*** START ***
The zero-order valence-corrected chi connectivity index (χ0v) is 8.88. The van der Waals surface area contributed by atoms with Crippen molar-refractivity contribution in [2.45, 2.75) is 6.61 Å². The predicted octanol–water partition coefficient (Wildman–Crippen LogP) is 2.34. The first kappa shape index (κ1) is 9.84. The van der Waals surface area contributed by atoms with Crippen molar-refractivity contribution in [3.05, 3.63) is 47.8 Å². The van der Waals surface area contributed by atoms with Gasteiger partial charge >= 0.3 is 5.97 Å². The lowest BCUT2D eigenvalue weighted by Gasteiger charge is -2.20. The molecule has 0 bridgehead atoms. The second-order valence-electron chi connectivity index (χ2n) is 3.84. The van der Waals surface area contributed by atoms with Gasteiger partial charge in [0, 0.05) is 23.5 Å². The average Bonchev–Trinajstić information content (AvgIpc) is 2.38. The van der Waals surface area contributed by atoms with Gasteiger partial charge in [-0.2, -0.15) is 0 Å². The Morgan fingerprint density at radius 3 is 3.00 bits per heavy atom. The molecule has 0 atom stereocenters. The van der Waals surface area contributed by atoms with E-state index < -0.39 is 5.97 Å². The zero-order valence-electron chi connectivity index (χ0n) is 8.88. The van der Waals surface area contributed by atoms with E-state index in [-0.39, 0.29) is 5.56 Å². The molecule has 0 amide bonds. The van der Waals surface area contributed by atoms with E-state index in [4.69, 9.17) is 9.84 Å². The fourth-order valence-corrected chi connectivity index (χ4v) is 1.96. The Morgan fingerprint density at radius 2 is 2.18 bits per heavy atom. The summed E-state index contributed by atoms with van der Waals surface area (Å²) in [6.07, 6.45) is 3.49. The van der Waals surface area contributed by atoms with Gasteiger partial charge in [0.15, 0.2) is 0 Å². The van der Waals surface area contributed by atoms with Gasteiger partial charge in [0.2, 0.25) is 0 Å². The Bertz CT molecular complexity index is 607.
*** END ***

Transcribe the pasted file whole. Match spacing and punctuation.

The zero-order valence-corrected chi connectivity index (χ0v) is 8.88. The van der Waals surface area contributed by atoms with Crippen molar-refractivity contribution in [2.45, 2.75) is 6.61 Å². The predicted octanol–water partition coefficient (Wildman–Crippen LogP) is 2.34. The first kappa shape index (κ1) is 9.84. The van der Waals surface area contributed by atoms with Crippen molar-refractivity contribution in [3.05, 3.63) is 47.8 Å². The van der Waals surface area contributed by atoms with Gasteiger partial charge >= 0.3 is 5.97 Å². The lowest BCUT2D eigenvalue weighted by Gasteiger charge is -2.20. The molecule has 0 bridgehead atoms. The second-order valence-electron chi connectivity index (χ2n) is 3.84. The van der Waals surface area contributed by atoms with Gasteiger partial charge in [0, 0.05) is 23.5 Å². The average Bonchev–Trinajstić information content (AvgIpc) is 2.38. The van der Waals surface area contributed by atoms with Gasteiger partial charge in [-0.2, -0.15) is 0 Å². The Morgan fingerprint density at radius 3 is 3.00 bits per heavy atom. The molecule has 0 atom stereocenters. The van der Waals surface area contributed by atoms with E-state index < -0.39 is 5.97 Å². The zero-order valence-electron chi connectivity index (χ0n) is 8.88. The van der Waals surface area contributed by atoms with E-state index in [-0.39, 0.29) is 5.56 Å². The molecule has 0 amide bonds. The van der Waals surface area contributed by atoms with E-state index in [4.69, 9.17) is 9.84 Å². The fourth-order valence-corrected chi connectivity index (χ4v) is 1.96. The Morgan fingerprint density at radius 2 is 2.18 bits per heavy atom. The summed E-state index contributed by atoms with van der Waals surface area (Å²) in [6.07, 6.45) is 3.49. The van der Waals surface area contributed by atoms with Gasteiger partial charge in [0.15, 0.2) is 0 Å². The van der Waals surface area contributed by atoms with Gasteiger partial charge in [0.2, 0.25) is 0 Å². The Bertz CT molecular complexity index is 607.